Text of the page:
Tips For Planning Your Event
1. Understand what your event’s purpose is
After you have decided that you would like to host an event, the first step that you need to take is to determine what you want to achieve.
Brian Worley, owner and creative director of B. Worley Productions says that it is critical to know what the objectives and goals are for the event you are attempting to produce before doing anything else.
Begin by asking why you want to host the event and what you are expecting from it. After you have identified your expectations and goals, you can then decide what type of event will resonate the best with your audience. Be sure to include some team building ice breakers at the beginning of the event.
Serena Holmes, Tigris Events CEO says that instead of thinking of it as only a corporate view, view it as you are delivering a brand experience that is interactive. You want your event to be engaging and meaningful.
2. Determine who your audience is
An important component of your planning process is to define your target audience. Is it the company’s community members, business partners, or upper management and executives? Is it for prospective clients or your longtime clients? Perhaps it is a combination of all or some of them. Determining who your target audience is and figuring out how to best reach them is critical to having a successful event. After your audience has been named, you can cater your program to their interests and needs.
It is always quite stressful trying to figure out how many guests should be invited to these types of events. However, Julian Jost co-founder and CEO of Spacebase, says it is better for too many people to be invited rather than too few.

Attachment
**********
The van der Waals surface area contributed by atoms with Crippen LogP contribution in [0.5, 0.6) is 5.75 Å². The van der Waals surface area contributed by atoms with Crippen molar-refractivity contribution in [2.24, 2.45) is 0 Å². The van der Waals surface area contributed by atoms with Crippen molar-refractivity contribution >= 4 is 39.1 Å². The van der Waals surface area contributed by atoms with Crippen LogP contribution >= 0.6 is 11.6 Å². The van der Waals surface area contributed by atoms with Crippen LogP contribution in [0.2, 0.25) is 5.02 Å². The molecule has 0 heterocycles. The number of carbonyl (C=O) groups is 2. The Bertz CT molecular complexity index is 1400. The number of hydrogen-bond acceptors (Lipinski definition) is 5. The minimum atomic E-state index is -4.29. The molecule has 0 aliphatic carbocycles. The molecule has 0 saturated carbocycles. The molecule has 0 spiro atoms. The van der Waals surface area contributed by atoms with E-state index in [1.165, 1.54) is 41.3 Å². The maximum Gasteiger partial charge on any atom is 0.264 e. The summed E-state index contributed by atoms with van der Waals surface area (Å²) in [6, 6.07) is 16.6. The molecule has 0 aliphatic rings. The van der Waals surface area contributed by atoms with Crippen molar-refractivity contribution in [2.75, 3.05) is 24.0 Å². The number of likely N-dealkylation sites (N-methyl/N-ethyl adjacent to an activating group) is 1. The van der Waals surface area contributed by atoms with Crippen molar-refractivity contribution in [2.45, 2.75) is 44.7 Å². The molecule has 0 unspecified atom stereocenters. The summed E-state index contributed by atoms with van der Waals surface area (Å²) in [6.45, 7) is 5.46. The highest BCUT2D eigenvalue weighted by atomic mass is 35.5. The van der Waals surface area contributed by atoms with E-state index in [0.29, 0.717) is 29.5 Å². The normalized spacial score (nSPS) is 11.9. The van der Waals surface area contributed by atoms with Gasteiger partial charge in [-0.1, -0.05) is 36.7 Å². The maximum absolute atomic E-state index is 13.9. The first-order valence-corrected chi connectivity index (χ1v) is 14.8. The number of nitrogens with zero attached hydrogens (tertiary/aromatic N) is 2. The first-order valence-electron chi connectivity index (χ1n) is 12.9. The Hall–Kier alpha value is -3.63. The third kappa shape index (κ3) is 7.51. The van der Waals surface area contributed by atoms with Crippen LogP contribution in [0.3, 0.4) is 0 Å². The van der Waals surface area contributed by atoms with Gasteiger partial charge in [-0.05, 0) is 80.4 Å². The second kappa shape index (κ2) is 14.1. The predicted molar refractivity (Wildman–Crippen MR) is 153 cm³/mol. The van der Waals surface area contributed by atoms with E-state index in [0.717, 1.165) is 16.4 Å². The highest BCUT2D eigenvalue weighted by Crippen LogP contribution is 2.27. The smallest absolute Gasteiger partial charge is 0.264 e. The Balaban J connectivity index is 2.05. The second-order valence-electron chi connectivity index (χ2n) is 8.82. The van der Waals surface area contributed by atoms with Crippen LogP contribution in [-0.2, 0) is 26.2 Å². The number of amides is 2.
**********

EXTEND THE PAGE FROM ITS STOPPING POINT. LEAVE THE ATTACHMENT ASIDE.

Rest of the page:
Jost says that for small businesses, uneaten snacks and empty seats waste money and look bad. In most situations, an event is not really going to be spoiled if too many people end up showing up – except when a three-course meal has been planned or is taking place in a venue that has very limited space. If too many people show up, it is great marketing as well. The next day it is sure to create a real buzz and will provide added anticipation for your next event.
No matter how large or small your guest list is, the thing that people are going to remember is the way they were treated. Valerie Gernauser, principal planner and owner of Sapphire Events says that every person who attends an event is a word-of-mouth spokesperson or brand ambassador for your business. It is essential to significantly impact your guest experience by not neglecting the fine details that every attendee will be able to appreciate.
3. Set a budget that is realistic
It is important to determine the amount of money you have available to know what kind of event you can produce. Worley says decide early on in the process how much money you would like to spend, and then expect to spend 10% more at least.
He says that things change constantly and you need to have a cushion for unexpected and additional expenses that may arise.
After you have set your budget, it is essential to allocate most of the resources. For example, your event may lack substance if you spend more money on decoration compared to personable speakers or a talented tech crew.
Also, do not skimp on beverages or food, and take guests with dietary restrictions into account. Although this might not seem to be as important as other event planning aspects, audiences will be more forgiving of mistakes when they are not thirsty or hungry.